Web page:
Jorge F. Mejías

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The effect of cellular heterogeneity on the coding properties of neural populations is studied analytically and numerically. We find that heterogeneity decreases the threshold for synchronization, and its strength is nonlinearly related to the network mean firing rate. In addition, conditions are shown under which heterogeneity optimizes network information(More)
In this work, we study, analytically and employing Monte Carlo simulations, the influence of the competition between several activity-dependent synaptic processes, such as short-term synaptic facilitation and depression, on the maximum memory storage capacity in a neural network. In contrast to the case of synaptic depression, which drastically reduces the(More)
Complex coherent dynamics is present in a wide variety of neural systems. A typical example is the voltage transitions between up and down states observed in cortical areas in the brain. In this work, we study this phenomenon via a biologically motivated stochastic model of up and down transitions. The model is constituted by a simple bistable rate(More)
Recent experimental and theoretical studies have highlighted the importance of cell-to-cell differences in the dynamics and functions of neural networks, such as in different types of neural coding or synchronization. It is still not known, however, how neural heterogeneity can affect cortical computations, or impact the dynamics of typical cortical(More)
Short-term synaptic depression and facilitation have been found to greatly influence the performance of autoassociative neural networks. However, only partial results, focused for instance on the computation of the maximum storage capacity at zero temperature, have been obtained to date. In this work, we extended the study of the effect of these synaptic(More)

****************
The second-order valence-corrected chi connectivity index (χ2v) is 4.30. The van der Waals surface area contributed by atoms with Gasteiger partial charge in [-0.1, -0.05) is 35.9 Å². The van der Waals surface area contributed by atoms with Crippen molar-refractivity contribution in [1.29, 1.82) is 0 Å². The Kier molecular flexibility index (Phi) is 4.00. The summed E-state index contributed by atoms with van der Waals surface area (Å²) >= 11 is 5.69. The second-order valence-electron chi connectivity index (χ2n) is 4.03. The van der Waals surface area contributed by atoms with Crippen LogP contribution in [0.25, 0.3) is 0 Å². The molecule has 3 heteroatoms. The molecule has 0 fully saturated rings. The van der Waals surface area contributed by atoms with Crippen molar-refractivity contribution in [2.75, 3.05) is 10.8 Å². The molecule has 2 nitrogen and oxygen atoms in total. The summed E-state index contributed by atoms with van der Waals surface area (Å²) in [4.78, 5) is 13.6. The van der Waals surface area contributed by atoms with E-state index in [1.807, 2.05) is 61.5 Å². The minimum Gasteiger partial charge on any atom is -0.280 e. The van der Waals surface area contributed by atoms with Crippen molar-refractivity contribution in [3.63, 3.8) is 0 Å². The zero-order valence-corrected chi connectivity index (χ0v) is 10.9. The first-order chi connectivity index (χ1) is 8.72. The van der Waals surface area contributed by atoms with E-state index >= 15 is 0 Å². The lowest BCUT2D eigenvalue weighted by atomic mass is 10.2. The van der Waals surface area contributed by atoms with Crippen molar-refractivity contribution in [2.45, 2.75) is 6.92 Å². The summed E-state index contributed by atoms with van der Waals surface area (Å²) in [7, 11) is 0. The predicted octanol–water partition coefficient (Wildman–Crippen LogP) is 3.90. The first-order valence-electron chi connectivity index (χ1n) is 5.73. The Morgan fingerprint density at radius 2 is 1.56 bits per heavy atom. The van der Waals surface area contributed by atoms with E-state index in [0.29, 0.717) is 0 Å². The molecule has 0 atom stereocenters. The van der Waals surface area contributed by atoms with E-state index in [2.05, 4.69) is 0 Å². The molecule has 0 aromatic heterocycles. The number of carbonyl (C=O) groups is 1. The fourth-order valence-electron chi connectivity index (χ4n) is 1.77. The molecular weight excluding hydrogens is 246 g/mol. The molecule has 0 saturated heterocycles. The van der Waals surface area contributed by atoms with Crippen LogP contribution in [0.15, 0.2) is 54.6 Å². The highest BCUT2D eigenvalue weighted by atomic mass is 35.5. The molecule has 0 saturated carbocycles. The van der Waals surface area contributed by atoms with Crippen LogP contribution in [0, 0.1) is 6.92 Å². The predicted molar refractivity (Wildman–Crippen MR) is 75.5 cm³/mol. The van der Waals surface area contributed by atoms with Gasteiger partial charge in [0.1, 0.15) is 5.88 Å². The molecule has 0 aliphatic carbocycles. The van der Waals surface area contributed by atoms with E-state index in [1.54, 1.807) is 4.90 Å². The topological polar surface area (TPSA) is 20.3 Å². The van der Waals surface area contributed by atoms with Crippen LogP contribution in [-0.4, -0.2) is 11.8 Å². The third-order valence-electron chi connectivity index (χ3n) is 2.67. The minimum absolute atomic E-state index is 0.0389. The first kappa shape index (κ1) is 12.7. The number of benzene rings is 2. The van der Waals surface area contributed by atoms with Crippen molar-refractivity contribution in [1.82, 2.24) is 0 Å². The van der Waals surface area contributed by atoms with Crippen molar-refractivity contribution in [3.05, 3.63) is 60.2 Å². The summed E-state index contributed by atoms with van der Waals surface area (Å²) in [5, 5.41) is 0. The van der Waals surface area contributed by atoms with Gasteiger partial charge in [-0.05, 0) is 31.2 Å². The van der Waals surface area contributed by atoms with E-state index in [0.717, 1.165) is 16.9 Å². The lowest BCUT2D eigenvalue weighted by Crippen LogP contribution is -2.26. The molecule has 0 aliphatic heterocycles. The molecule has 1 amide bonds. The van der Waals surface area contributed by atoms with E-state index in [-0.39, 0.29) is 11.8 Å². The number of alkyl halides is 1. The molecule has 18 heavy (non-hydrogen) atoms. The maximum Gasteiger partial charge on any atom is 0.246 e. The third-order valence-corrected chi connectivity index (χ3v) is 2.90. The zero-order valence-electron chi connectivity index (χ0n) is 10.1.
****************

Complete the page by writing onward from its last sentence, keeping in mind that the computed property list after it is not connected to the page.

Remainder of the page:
Prediction and cancelation of redundant information is an important feature that many neural systems must display in order to efficiently code external signals. We develop an analytic framework for such cancelation in sensory neurons produced by a cerebellar-like structure in wave-type electric fish. Our biologically plausible mechanism is motivated by(More)
In this work we study, analytically and employing Monte Carlo simulations, the influence of the competition between several activity-dependent synaptic processes, such as short-term synaptic facilitation and depression, on the maximum memory storage capacity in a neural network. In contrast with the case of synaptic depression, which drastically reduces the(More)
The control of input-to-output mappings, or gain control, is one of the main strategies used by neural networks for the processing and gating of information. Using a spiking neural network model, we studied the gain control induced by a form of inhibitory feedforward circuitry-also known as "open-loop feedback"-, which has been experimentally observed in a(More)
We theoretically describe how weak signals may be efficiently transmitted throughout more than one frequency range in noisy excitable media by kind of stochastic multiresonance. This serves us here to rein-terpret recent experiments in neuroscience, and to suggest that many other systems in nature might be able to exhibit several resonances. In fact, the(More)
Interactions between top-down and bottom-up processes in the cerebral cortex hold the key to understanding attentional processes, predictive coding, executive control, and a gamut of other brain functions. However, the underlying circuit mechanism remains poorly understood and represents a major challenge in neuroscience. We approached this problem using a(More)